I’ve been working on IBM z/OS and VM mainframes since 1984. I lost my job at one of only two mainframe companies (sort of… emulated mainframe) in the Naples, FL area back in April of 2009 and have not been able to find even Windows work in this area; let alone mainframe work. I can walk in and make immediate impact, but I guess it will take relocation, which I can’t really afford without a pretty serious amount of assistance. Where are these jobs? I am ready and willing.

Reply

September 16, 2010 at 12:22 am, Scott T. Harder said:

I’ve been working on IBM z/OS and VM mainframes since 1984. I lost my job at one of only two mainframe companies (sort of… emulated mainframe) in the Naples, FL area back in April of 2009 and have not been able to find even Windows work in this area; let alone mainframe work. I can walk in and make immediate impact, but I guess it will take relocation, which I can’t really afford without a pretty serious amount of assistance. Where are these jobs? I am ready and willing.

Reply

September 16, 2010 at 12:24 am, GMan said:

If this is true at all . . . . . .
– as said previously there is no evidence in the text – the key phrase, I think, is “When you’re in your mid-20s…” . . . . . . .
Since any recent graduate with solid CS or EE or Web Dev training is in demand at a decent rate, this appears to be looking for people not in that category but who are willing to be low paid fodder at rates that compete with India. I hope they realize that they will end up spit-out and obsoleted, like most of the dedicated and experienced people who have posted here.

Reply

September 16, 2010 at 12:24 am, GMan said:

If this is true at all . . . . . .
– as said previously there is no evidence in the text – the key phrase, I think, is “When you’re in your mid-20s…” . . . . . . .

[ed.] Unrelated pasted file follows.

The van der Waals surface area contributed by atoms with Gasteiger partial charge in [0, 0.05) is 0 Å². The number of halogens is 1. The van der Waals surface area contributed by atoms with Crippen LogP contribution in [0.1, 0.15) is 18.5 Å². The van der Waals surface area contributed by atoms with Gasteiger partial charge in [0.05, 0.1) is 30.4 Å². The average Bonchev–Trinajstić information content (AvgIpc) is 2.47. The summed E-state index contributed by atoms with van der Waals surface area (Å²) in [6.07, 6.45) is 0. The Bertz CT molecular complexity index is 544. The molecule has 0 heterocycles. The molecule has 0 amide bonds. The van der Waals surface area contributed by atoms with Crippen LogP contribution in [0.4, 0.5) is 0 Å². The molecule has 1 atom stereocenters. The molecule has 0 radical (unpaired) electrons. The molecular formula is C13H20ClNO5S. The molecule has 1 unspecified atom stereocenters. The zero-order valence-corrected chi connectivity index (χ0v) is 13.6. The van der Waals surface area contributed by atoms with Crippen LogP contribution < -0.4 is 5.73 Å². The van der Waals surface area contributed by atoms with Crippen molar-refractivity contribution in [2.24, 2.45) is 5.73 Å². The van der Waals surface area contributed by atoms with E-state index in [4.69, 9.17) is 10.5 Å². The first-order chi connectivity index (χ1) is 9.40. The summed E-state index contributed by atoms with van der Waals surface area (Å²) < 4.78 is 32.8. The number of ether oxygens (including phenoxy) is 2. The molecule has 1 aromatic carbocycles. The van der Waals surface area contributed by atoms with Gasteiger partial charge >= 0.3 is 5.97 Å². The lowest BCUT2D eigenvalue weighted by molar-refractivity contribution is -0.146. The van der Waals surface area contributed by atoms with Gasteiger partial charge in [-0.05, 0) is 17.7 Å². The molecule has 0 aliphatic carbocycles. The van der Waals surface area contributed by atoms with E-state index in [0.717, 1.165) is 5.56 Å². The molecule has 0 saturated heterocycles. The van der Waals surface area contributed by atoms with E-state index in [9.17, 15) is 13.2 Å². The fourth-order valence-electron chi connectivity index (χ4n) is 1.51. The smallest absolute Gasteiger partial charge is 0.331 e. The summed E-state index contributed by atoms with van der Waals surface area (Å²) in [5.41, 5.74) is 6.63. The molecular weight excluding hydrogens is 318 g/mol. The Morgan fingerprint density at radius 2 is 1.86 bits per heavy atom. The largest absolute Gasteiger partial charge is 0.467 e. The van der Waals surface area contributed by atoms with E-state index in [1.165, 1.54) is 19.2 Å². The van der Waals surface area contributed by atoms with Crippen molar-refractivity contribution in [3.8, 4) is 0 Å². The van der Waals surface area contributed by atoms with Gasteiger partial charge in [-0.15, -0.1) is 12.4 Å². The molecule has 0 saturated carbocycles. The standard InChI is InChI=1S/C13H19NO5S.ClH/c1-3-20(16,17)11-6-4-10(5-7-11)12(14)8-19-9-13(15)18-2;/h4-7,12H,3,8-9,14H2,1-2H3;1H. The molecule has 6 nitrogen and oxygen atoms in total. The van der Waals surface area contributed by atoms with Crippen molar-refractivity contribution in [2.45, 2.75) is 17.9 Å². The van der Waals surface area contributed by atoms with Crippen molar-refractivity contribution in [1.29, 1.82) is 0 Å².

Since any recent graduate with solid CS or EE or Web Dev training is in demand at a decent rate, this appears to be looking for people not in that category but who are willing to be low paid fodder at rates that compete with India. I hope they realize that they will end up spit-out and obsoleted, like most of the dedicated and experienced people who have posted here.

Reply

September 16, 2010 at 12:27 am, Jim said:

The Link for the trainning is
http://www-304.ibm.com/jct03001c/services/learning/ites.wss/us/en?pageType=course_search&sortBy=5&searchType=1&sortDirection=9&includeNotScheduled=15&rowStart=0&rowsToReturn=20&maxSearchResults=200&language=en&country=us&searchString=EZ110

To all that posted complaints about outsourcing to other countries… quit complaining and support a candidate that will no longer support outsourcing to other countries without a hefty tax or penalties. Why do you think we are in a depression? Software development (Microsoft, IBM, etc.) and other good paying jobs are over in India and Malaysia. This country is supposed to be by the people for the people¿ so if you don¿t like what is going on do something about it! Call you congressmen, email your congressmen, and tell them you no longer want this outsourcing to occur! Quit complaining and do something!

Reply

September 16, 2010 at 12:27 am, Jim said:

The Link for the trainning is
http://www-304.ibm.com/jct03001c/services/learning/ites.wss/us/en?pageType=course_search&sortBy=5&searchType=1&sortDirection=9&includeNotScheduled=15&rowStart=0&rowsToReturn=20&maxSearchResults=200&language=en&country=us&searchString=EZ110